Friday, September 24, 2010
Reflections on 21st Century Learning
I have been fortunate enough to take part in a unique learning opportunity. Along with five other teachers in my building, I will be participating in a year-long learning experience with PLP (Powerful Learning Practice) facilitators. What makes this a truly unique opportunity is that the six of us will be joining with other groups of teachers from across the country to think about 21st century learning / literacy practices in our classrooms and our schools.
Our first meeting will be a face to face meeting with all the participants on October 1 at our school. As that day-long experience is approaching, I started to reflect on where I am personally with my own thinking in regard to 21st century learning / literacy, and also how I have incorporated that thinking into our regular classroom routines.
I personally use several Web 2.0 tools on a regular basis -- socializing on Facebook, following topics of interest to me on Twitter, maintaining a blog about children's books here with Bill at Literate Lives, keeping abreast of other bloggers on my Google Reader, bookmarking topics of interest on my delicious.com account to refer back to at a later date, tracking my own reading (as well as the reading of others) using the Good Reads site, and using a wiki with my students as another platform for composing/revising/editing pieces.
What I've come to realize is that I personally have a difficult time balancing all those tools and all the work that goes into being a classroom teacher. One of my biggest hopes for this year is that I will learn how to integrate these tools in a way that is more efficient and meaningful. When I use those tools I mentioned one at a time, it could easily take an entire morning or afternoon, and that isn't even taking into account the fact that I will most likely get sidetracked by something else of interest while I am perusing these tools.
We've been asked to do some "pregame" activities before our first meeting next Friday. There have been many amazing videos to watch, blog posts to read, and several thoughtful articles all focused on the topic of Web 2.0 tools in the school/classroom, and whether or not we are giving our students the best tools to be successful in the world in which they live.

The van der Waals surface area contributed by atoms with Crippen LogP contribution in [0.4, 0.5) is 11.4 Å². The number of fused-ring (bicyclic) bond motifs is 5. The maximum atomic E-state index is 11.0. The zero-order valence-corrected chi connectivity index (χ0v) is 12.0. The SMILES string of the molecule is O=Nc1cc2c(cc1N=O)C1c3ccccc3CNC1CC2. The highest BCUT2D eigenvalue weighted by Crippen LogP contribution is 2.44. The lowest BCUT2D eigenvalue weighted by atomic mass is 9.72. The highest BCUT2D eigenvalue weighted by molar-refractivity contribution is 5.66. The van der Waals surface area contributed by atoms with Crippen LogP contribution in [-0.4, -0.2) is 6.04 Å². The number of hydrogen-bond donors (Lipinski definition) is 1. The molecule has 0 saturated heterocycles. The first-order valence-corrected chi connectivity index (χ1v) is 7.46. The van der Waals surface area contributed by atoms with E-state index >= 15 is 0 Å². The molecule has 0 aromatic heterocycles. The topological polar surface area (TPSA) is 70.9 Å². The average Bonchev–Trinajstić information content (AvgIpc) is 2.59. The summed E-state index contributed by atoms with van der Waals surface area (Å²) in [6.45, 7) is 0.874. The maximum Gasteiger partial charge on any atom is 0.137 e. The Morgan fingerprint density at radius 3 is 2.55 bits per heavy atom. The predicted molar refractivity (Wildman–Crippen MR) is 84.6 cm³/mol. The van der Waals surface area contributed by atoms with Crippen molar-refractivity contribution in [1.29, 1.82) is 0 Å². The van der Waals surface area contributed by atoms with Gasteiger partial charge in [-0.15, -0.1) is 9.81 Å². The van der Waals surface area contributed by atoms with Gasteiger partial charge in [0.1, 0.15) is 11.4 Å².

One of the videos I watched focused on the idea of "connectivism" -- all the connected ways in which students can learn. This video and others focus on some different roles for teachers. The ones that really spoke to me were the ideas of teachers as learning architects, teachers as modelers, and teachers as learning concierges. The point was made that we can't "do" school the way we've always done it; we need to rethink the ways we enable students to learn.
But I think the biggest concept I am taking away from what I've read and seen so far, are the 3 C's -- contribute, create, and collaborate. These words are what Web 2.0 tools allow students to do. Learning should no longer be a passive activity, but rather one in which the students actively participate. They need to create things on Web 2.0, they need to contribute to ideas that are already out on Web 2.o, and they need to collaborate with others using Web 2.0 as their toolbox.
Now, if I can just figure out that balance thing when it comes to Web 2.0 tools, that would be great! My goal will be to increase my efficiency as I use these tools, and to help my students see the power of being part of a larger community than just our classroom when it comes to learning. I am grateful to be learning alongside some very smart people as we all tackle these type of issues and are introduced by PLP to a world of new possibilities.